Media Contact:
Tara DiMilia, 908-947-0500,

California Strains of Lyme Bacteria May Survive Antibiotic Treatment, According to New Study

This new study funded by Bay Area Lyme Foundation identifies 20 FDA-approved compounds that are more effective in inhibiting persistent Lyme bacteria than standard treatment

Silicon Valley, CA, April 6, 2016—A laboratory study published today, funded by the Bay Area Lyme Foundation, is the first study to demonstrate that strains of Lyme bacteria present in California ticks are able to form persister bacteria, which do not respond well to treatment.  The study is also the first to identify FDA-approved therapies that may be more effective in inhibiting these specific strains of persister bacteria in the lab than doxycycline, the most commonly prescribed treatment for Lyme disease. The study was conducted by Stanford School of Medicine researchers and published in the Open Access publication Drug Design, Development and Therapy. View full study here:

“Many Lyme disease patients experience symptoms after treatment, and this study appears to help us understand why this may happen,” said Bonnie Crater, Vice President and Science Committee Chair, Bay Area Lyme Foundation. “This study demonstrates the potential for effective treatment for patients with Lyme disease for whom routine antibiotics are not working.”

Antibiotic treatment for acute Lyme disease is effective in the majority of cases, however 10 to 20% of patients diagnosed with acute Lyme disease still have persistent symptoms even after a course of antibiotics, based on a study conducted at Johns Hopkins. According to Bay Area Lyme Foundation estimates, as many as one million Americans suffer from debilitating later stage symptoms of Lyme disease, including muscle and joint pain, generalized fatigue, and neurological symptoms, some of which may be associated with persister bacteria.

Led by Jayakumar Rajadas, PhD, Director, Biomaterials and Advanced Drug Delivery Lab (BioADD), Stanford School of Medicine, this new study found that doxycycline was able to inhibit only 94% of the tested bacteria. Using high throughput screening of 4,366 chemical compounds, they found that not only were more than 100 of these compounds capable of inhibiting the growth of the tested bacteria, but some were more effective than doxycycline for these strains of bacteria. Researchers subsequently selected 20 FDA-approved compounds of the 100 compounds to further test on the persister subpopulation. Among these 20 FDA-approved compounds, three of them inhibited more persister bacteria than doxycycline; these are azlocillin, gramicidin  and cefotaxime. Of note, cefotaxime is one of the World Health Organization’s List of Essential Medicines and widely used for treating many diseases. Further studies must be conducted before considering these compounds as treatment for Lyme disease.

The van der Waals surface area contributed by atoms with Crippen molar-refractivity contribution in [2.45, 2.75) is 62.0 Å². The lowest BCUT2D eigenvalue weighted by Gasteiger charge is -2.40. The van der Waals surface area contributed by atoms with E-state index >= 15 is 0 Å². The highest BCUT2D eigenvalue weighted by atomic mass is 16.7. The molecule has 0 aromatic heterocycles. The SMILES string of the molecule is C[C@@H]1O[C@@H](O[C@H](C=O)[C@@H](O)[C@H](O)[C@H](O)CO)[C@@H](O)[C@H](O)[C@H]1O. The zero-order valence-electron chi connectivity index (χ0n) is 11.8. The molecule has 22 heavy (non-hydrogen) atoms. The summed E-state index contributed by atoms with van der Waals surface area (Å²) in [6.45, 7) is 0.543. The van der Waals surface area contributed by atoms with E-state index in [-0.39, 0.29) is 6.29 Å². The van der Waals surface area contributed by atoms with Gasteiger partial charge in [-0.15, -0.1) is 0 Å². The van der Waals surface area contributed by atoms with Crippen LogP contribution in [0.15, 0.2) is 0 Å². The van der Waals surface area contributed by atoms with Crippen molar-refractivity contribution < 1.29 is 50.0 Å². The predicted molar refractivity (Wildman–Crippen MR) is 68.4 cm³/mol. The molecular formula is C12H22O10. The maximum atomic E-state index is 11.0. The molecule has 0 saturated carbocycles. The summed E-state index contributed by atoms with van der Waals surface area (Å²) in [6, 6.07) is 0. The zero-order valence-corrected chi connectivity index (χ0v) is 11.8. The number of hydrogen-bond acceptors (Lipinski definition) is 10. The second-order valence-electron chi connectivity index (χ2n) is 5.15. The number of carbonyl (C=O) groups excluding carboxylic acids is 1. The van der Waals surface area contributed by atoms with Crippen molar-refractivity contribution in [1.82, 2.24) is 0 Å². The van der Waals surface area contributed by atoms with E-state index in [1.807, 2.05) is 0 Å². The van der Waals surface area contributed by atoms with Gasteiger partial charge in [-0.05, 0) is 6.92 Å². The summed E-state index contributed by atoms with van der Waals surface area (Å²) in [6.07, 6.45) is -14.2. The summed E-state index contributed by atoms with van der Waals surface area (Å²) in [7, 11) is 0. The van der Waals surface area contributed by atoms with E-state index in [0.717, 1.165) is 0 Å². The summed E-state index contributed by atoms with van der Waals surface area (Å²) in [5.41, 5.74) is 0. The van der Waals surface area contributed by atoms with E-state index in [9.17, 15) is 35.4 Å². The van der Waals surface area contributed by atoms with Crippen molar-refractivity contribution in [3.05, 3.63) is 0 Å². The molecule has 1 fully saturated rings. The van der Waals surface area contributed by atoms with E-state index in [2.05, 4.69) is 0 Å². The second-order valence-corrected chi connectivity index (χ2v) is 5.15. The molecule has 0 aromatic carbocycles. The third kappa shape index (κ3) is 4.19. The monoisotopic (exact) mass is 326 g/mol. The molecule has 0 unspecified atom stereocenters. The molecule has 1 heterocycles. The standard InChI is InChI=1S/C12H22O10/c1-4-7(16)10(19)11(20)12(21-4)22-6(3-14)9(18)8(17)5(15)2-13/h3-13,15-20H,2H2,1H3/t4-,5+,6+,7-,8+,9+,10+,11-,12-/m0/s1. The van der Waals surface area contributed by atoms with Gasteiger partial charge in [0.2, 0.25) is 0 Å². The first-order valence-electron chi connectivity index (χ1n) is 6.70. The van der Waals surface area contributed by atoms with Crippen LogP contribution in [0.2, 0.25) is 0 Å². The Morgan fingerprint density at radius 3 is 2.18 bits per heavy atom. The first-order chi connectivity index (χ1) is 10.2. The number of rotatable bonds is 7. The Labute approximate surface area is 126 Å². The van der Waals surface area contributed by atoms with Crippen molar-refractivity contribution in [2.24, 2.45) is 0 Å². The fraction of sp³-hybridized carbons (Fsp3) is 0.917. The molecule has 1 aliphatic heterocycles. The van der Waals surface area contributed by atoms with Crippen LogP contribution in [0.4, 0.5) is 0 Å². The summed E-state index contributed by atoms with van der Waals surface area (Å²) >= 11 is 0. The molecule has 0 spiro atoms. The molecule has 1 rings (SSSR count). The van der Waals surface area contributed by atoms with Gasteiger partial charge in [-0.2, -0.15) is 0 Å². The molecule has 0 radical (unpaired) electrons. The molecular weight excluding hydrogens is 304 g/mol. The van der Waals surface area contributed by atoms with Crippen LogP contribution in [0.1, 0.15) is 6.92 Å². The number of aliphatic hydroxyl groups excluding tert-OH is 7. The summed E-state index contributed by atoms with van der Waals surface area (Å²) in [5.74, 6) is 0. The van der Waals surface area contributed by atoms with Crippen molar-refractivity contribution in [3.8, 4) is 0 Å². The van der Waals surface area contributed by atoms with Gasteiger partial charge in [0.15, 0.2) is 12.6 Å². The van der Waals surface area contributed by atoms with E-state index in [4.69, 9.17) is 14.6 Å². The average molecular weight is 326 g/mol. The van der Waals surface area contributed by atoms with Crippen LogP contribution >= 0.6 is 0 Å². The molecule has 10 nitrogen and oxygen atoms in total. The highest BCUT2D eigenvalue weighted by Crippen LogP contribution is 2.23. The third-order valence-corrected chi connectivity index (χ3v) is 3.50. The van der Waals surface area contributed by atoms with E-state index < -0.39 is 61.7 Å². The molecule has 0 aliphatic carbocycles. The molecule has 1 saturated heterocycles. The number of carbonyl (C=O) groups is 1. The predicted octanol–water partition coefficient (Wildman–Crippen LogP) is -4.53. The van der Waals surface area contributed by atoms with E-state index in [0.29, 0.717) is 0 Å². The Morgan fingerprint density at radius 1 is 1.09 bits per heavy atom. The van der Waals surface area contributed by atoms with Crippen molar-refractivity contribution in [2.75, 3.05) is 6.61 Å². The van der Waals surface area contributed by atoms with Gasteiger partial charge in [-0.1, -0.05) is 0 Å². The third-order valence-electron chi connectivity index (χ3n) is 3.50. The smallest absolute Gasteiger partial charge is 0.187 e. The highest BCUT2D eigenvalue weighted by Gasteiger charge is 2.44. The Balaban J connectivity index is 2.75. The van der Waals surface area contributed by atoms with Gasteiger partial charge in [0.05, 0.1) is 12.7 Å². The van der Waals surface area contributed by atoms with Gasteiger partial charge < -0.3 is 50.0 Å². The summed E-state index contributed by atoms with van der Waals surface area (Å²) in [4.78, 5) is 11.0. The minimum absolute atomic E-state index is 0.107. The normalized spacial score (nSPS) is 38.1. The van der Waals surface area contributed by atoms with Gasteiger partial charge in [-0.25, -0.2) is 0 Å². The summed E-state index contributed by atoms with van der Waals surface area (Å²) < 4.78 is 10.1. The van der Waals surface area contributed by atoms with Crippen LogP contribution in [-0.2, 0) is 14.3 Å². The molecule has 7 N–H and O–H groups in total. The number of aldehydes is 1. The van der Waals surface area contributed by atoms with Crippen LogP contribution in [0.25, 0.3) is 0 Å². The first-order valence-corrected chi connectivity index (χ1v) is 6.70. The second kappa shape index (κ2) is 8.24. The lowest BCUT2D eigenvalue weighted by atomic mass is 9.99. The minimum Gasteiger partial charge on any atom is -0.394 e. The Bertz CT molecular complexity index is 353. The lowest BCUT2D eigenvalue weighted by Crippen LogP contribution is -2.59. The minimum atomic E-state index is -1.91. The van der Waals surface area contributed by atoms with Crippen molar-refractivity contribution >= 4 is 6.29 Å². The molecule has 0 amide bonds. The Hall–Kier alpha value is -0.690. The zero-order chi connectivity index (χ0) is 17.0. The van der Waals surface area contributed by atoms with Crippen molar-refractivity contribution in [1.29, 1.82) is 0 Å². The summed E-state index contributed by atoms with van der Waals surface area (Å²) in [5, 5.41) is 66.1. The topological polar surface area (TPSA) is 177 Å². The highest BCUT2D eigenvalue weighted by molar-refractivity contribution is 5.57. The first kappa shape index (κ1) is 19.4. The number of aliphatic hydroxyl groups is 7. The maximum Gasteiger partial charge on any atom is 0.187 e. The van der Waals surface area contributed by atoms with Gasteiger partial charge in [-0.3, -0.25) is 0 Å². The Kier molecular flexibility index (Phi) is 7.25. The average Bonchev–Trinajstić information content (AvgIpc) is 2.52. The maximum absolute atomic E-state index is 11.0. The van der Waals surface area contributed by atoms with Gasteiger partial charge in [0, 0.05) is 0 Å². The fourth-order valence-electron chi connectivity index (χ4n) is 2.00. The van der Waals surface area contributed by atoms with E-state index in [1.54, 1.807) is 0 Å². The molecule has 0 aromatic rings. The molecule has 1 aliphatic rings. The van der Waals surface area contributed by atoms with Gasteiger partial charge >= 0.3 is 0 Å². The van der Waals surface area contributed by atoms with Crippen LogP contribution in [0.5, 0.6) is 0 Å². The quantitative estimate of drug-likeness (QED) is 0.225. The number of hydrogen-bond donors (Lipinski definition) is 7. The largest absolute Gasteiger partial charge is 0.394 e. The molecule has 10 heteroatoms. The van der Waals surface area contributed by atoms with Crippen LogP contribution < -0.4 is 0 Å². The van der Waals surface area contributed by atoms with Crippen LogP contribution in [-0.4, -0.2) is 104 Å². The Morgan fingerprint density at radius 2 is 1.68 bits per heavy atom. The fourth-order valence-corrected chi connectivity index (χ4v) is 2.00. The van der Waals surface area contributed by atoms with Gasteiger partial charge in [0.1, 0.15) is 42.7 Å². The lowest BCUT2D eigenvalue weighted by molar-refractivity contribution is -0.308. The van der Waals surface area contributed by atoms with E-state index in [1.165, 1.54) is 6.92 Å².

Although some studies have shown doxycycline can completely eradicate the bacteria that causes Lyme both in vitro and in vivo, conflicting studies have shown that doxycycline cannot eliminate all of the bacteria. In fact, previous laboratory research which studied a strain of B. burgdorferi persisters commonly acquired from ticks on the East Coast, identified additional drug candidates that can more effectively eliminate those persister strains than the current antibiotic regimen used for acute Lyme disease.

About Lyme disease

One of the fastest growing vector-borne infectious diseases in the United States, Lyme disease is a potentially debilitating infection caused by bacteria transmitted through the bite of an infected tick to people and pets. If caught early, most cases of Lyme disease can be effectively treated, but it is commonly misdiagnosed due to lack of awareness and unreliable diagnostic tests. There are approximately 329,000 new cases of Lyme disease each year, according to statistics released in 2015 by the CDC. As a result of the difficulty in diagnosing and treating Lyme disease, as many as one million Americans may be suffering from the impact of its debilitating long-term symptoms and complications, according to Bay Area Lyme Foundation estimates.

About Bay Area Lyme Foundation

Bay Area Lyme Foundation, a national nonprofit organization committed to making Lyme disease easy to diagnose and simple to cure, is a leading private sponsor of innovative Lyme disease research in the US.  A national 501c3 nonprofit organization based in Silicon Valley, the Foundation collaborates with world-class scientists and institutions to accelerate medical breakthroughs for Lyme disease. It is also dedicated to providing reliable, fact-based information so that prevention and the importance of early treatment are common knowledge.  A pivotal donation from The Laurel Foundation covers all overhead costs and allows for 100% of all donor contributions to Bay Area Lyme Foundation to go directly to research programs. For more information about Lyme disease or to get involved, visit or call us at 650-530-2439.

# # #

2 Comments on “California Strains of Lyme Bacteria May Survive Antibiotic Treatment, According to New Study

  1. Thank you! Thank you! Thank you! for your research Dr. Rajadas! We are all anxiously awaiting better treatment for our debilitating symptoms. Can’t wait to try Azlocillin.

Leave a Comment

Your email address will not be published. Required fields are marked *